As Christians, we seek to imitate Jesus in all ways, including how we love. But what does that mean? First John 4:8 says, "Anyone who does not love does not know God, because God is love." This verse shows us that if we know God, we will be loving. Since Jesus is God's love embodied, what does it mean for us to love like Jesus? Let's look at what He showed us.
Jesus said that there is no greater love than laying down one's life for one's friends (John 15:13), and He died for us while we were still sinners (Romans 5:8). We are to love others as He has loved us (John 13:34). Most of us will not be called upon to die for someone else. But in smaller ways, many times love does require that we lay down our lives on behalf of others in the sense that we sacrifice our own desires and preferences for the good of someone else. In doing so, we are loving like Jesus—acting on behalf of the other rather than out of selfishness (Philippians 2:1–11).
Jesus was compassionate toward others (Matthew 9:36; 14:14), and He loved sacrificially. "God so loved the world, that he gave his only Son" (John 3:16; cf. Romans 8:32). Showing compassion to those who are hurting, in our words and actions, is a way we can love like Jesus. We can "rejoice with those who rejoice, weep with those who weep" (Romans 12:15). First John 3:16–17 says: "By this we know love, that he laid down his life for us, and we ought to lay down our lives for the brothers. But if anyone has the world's goods and sees his brother in need, yet closes his heart against him, how does God's love abide in him?" Generosity is a practical way we can love like Jesus. We don't grasp our resources tightly but we are willing to share them with others, even when it inconveniences us, because we recognize that everything we have is from God. It's up to us how we will steward the resources He gives us (Matthew 25:14–30).
Jesus loved without favoritism or discrimination, meaning, He loved His friends and enemies alike. He loved regardless of economic status, cultural background, or ethnicity. We are commanded to do the same: "If you really fulfill the royal law according to the Scripture, 'You shall love your neighbor as yourself,' you are doing well. But if you show partiality, you are committing sin and are convicted by the law as transgressors" (James 2:8–9). It's not difficult to love people who are just like us—even nonbelievers do that. Jesus made it clear that He expects us to love those who are not like us, even our enemies, too (Luke 6:32–36). In the Gospels, we see that Jesus ministered and provided healing and food to people who would later betray and crucify Him (John 13:4–5; Matthew 27:20–22). He proactively crossed cultural boundaries by ministering to the Samaritans who were hated by the Jews (John 4). In large part, it was Jesus' love for people that drew them to Him (Mark 10:1; Matthew 9:35–38; Luke 18:18).
Loving people like Jesus means we also have to speak the truth to them (Ephesians 4:15–16). Love does not mean blind acceptance of whatever someone does. Jesus was direct with those who were living in sin or deception. He called the Pharisees "hypocrites!" and "blind guides!" (Matthew 23:13, 16). He warned that just because you say you know God, that doesn't make it true: "Not everyone who says to me, 'Lord, Lord,' will enter the kingdom of heaven, but the one who does the will of my Father who is in heaven" (Matthew 7:21). Being a true believer requires obedience to God. Jesus was direct in His addressing of the Pharisees, but the motive was love. When Jesus talked with the rich young ruler, He pointed out that even though the man had good intentions, he loved his money more than he loved Jesus. He was not truly surrendered (Luke 18:18–25). Jesus was loving in His honesty, teaching and challenging believers rather than watering down the truth to make them feel comfortable (see 2 Timothy 4:3). We love like Jesus when we affirm and share truth.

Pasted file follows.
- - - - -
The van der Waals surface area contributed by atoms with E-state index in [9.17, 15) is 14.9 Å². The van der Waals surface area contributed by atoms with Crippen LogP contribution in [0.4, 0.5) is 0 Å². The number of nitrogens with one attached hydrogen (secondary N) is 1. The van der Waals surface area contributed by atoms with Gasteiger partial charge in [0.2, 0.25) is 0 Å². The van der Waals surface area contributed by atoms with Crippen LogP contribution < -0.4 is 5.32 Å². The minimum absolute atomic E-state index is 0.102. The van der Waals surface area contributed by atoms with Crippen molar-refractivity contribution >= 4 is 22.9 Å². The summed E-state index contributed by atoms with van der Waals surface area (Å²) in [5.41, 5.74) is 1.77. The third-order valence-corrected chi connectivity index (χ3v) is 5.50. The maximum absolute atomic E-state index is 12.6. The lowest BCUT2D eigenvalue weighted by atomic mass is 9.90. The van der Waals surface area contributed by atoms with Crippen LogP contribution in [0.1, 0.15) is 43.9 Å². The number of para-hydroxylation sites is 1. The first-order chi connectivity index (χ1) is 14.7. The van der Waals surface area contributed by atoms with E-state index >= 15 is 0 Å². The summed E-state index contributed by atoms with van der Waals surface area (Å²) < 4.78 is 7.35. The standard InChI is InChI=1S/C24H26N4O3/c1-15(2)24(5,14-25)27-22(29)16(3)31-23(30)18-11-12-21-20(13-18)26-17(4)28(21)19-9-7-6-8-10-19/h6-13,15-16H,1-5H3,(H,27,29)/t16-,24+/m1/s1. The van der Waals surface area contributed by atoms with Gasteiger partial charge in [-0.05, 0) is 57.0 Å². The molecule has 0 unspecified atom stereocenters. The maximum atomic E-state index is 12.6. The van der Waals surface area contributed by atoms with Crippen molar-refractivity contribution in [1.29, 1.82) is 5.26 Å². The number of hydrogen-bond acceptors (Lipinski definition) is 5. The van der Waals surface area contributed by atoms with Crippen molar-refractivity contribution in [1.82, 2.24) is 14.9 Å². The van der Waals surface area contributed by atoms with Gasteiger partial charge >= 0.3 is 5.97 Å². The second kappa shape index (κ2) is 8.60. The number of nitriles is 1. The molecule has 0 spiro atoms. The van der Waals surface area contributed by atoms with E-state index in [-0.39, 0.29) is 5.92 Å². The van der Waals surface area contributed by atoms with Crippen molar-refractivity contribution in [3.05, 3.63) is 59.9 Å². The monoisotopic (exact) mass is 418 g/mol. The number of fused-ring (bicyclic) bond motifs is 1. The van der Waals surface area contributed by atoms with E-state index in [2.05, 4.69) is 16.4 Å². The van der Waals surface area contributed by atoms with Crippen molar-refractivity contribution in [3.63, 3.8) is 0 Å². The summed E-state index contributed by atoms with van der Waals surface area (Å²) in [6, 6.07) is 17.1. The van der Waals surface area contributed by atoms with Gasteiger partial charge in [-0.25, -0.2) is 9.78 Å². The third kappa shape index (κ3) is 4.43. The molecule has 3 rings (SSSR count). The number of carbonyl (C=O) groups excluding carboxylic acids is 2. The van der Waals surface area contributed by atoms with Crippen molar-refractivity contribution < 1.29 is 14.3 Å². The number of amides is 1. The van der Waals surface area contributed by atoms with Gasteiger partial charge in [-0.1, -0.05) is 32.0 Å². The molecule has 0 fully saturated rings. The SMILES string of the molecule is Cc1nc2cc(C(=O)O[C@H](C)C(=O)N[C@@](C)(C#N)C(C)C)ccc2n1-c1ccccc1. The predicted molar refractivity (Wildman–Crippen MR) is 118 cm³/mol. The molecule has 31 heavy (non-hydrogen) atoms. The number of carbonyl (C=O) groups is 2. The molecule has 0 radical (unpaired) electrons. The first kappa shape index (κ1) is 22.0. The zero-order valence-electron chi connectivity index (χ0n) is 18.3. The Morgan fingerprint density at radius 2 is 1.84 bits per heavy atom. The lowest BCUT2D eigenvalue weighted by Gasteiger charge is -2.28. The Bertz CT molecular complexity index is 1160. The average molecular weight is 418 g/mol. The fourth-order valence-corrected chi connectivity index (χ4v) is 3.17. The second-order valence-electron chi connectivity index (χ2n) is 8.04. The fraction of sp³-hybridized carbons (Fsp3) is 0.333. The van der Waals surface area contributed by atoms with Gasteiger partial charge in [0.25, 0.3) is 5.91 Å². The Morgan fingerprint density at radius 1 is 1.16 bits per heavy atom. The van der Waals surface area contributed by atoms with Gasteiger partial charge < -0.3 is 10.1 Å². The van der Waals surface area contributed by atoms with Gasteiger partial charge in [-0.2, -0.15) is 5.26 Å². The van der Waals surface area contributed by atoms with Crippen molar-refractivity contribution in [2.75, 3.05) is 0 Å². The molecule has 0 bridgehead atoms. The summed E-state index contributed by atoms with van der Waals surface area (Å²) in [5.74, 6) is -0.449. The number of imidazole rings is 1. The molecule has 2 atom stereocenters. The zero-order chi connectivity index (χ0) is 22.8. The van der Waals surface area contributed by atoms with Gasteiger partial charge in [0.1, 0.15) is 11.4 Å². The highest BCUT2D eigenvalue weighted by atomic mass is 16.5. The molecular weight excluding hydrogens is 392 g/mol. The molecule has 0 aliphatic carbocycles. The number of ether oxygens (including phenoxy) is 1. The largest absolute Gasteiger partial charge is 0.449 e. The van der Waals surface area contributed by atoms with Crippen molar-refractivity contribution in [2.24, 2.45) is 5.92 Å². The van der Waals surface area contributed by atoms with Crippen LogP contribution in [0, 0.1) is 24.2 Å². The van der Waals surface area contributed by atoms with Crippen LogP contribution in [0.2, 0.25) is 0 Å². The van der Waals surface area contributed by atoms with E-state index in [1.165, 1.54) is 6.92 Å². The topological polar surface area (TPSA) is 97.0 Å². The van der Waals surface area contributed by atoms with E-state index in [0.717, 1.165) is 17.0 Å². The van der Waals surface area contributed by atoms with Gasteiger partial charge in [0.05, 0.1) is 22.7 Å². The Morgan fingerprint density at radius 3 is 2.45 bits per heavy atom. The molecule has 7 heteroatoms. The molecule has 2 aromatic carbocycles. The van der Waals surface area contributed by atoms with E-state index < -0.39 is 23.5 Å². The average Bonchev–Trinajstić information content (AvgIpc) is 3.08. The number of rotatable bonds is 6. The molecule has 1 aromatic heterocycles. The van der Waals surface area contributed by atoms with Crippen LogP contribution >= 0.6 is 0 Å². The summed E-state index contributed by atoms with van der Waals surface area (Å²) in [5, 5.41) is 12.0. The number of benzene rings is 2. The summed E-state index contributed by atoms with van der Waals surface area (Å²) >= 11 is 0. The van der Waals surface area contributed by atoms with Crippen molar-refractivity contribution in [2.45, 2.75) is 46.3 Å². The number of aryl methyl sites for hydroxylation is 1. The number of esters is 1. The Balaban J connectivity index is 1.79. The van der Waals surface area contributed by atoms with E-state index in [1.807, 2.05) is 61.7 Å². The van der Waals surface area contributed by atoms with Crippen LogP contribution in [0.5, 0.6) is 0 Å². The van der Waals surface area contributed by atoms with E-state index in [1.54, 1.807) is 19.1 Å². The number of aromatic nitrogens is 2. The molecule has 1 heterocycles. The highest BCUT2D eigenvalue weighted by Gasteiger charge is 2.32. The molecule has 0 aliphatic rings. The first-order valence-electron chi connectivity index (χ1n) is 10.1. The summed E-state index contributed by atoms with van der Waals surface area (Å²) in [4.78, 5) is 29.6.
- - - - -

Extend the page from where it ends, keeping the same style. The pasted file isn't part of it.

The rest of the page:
We love like Jesus when we forgive others as Christ has forgiven us (Matthew 6:14; Ephesians 4:32). Our natural inclination when we are hurt by someone else is to nurse the wound or seek revenge. This causes bitterness to spring up in our hearts, leaving no room for love. Jesus wants us to be free of bitterness and release the burden of hanging onto our wounds (Ephesians 4:26–27; Romans 12:17–21). Forgiveness does not mean there are no consequences for our sins or the sins of others, but when we forgive someone it means we can pray for and love them without bitterness in our conscience, as God commands (Colossians 3:13; Ephesians 4:32). Forgiveness opens the door for restoration and reconciliation.
It is in our love for others that they see Jesus in us: "A new commandment I give to you, that you love one another: just as I have loved you, you also are to love one another. By this all people will know that you are my disciples, if you have love for one another" (John 13:34–35). And it is in loving others like Jesus did that we continue to become more like Him. Jesus loved us enough to take on human flesh, live a sinless life, die on the cross, and rise back to life victorious over sin and death so that all who put their faith in Him would become children of God and live with Him forever (John 1:12; 3:16–18; Ephesians 2:8–10). His love surpasses knowledge (Ephesians 3:14–21; Romans 8:31–39). May the Holy Spirit produce that kind of love in us (Galatians 5:22–23) so that we can love like Jesus, and may many more come to know and rest in His astounding love.
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